An examination gown, to be useful, must of course serve adequately to cover the patient and in this way to preserve modesty. But to be commercially acceptable, to gown must not only afford freedom of movement and comfort to the patient, but it should also lend itself to ready examination of the patient by the doctor. If, therefore, the gown design is such that in order to permit examination of the chest or breasts of the patient, it becomes necessary to remove the gown, this design fails to satisfy its basic function, which is to preserve modesty.

Commercially available medical examination gowns made of disposable materials suffer from a number of serious practical drawbacks, among which are the following:

A. The gowns make access to particular areas of the body difficult, so that where medical examination of the neck, shoulders, armpits, chest or breasts is in order it usually becomes necessary to remove the gown, thereby rendering the patient immodest.

B. Existing gowns are heat-sealed, glued, hot-wax sealed or sewn to complete their manufacture or, they are held together by strings or belts. These operations add materially to the cost of garment production and give rise to selling prices which discourage mass distribution:

C. Disposable examination gowns of the existing type are inherently uncomfortable and unflattering to the patient. Since such gowns cannot, for practical reasons, be made in a variety of sizes and styles, allpurpose gowns of the type presently on the market are shapeless and unattractive, and tend to depress the patient. Inasmuch as the psychological state of the patient is a factor in medicine, the negative effect on this state by existing gowns cannot be disregarded. I Similarly, in beauty-salon gowns and other disposable articles of apparel having a utilitarian function, existing designs are not only relatively costly in that they require sewing, the addition of buttons or other means to hold the garment together, but they are also unsatisfactory in regard to comfort and appearance.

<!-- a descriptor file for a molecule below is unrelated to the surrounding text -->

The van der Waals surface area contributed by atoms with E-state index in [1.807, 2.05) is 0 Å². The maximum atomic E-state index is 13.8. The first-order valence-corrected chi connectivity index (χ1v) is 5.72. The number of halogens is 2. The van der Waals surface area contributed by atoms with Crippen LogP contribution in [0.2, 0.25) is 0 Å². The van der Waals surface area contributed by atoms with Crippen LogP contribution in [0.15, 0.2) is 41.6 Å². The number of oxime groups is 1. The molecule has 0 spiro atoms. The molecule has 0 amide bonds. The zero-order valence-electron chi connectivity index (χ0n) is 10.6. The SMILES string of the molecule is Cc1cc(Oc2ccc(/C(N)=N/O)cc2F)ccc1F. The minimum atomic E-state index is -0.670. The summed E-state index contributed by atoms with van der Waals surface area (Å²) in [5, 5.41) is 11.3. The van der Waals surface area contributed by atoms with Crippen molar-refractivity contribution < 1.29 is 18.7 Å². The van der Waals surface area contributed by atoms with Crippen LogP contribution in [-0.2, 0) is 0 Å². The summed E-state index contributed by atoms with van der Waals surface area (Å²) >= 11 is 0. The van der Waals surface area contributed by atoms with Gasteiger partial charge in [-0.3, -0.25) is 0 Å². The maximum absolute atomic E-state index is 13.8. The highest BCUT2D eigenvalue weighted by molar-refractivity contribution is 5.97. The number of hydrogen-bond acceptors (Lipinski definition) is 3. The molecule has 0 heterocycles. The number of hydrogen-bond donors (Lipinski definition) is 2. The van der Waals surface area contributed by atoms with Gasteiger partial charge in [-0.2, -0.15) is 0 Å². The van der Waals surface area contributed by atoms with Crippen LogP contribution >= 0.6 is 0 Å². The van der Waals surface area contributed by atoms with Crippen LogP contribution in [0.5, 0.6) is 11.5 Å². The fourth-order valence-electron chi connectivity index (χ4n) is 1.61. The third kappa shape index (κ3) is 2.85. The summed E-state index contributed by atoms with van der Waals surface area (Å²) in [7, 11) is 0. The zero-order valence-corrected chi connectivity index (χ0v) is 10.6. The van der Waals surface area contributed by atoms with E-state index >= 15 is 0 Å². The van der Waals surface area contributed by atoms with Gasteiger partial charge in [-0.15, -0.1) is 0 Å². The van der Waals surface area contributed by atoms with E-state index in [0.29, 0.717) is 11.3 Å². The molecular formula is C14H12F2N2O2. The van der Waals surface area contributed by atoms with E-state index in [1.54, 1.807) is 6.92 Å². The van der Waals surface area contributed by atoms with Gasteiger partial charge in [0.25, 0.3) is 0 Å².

SUMMARY OF THE INVENTION In view of the foregoing, it is the main object of this invention to provide a low-cost, disposable garment that functions efficiently for its intended purpose and yet is both comfortable and stylish.

More specifically, it is an object of this invention to provide a disposable article of wearing apparel created from a two-dimensional blank that is convertible into a three-dimensional garment without heat-sealing, sewing, or other fastening expedients adding to the cost of producing the article.

Among the significant features of the invention, as applied to medical examination gowns, are the following:

A. The gown affords adequate coverage for the patient without interfering with the ability of the doctor to examine the chest, breasts, back or other parts of the body. This is effected through access openings in the gown which are normally covered, hence an examination may be carried out without the need to remove the garment.

B. The gown has a toga'like appearance that is flattering to all sizes and shapes of the male and female human anatomy. In practice, two distinct sizes are sufficient to accommodate most people, regardless of their weight, height and shape.

C. The examination gown may be produced by simple die-cutting operations to create twodimensional blanks that require no further processing, These blanks maybe folded and packaged in flat, compact form, so that a large supply of gowns may be maintained by a medical facility in a rela' tively small storage area.

D. The examination gown is readily donned with one sweep of the arm.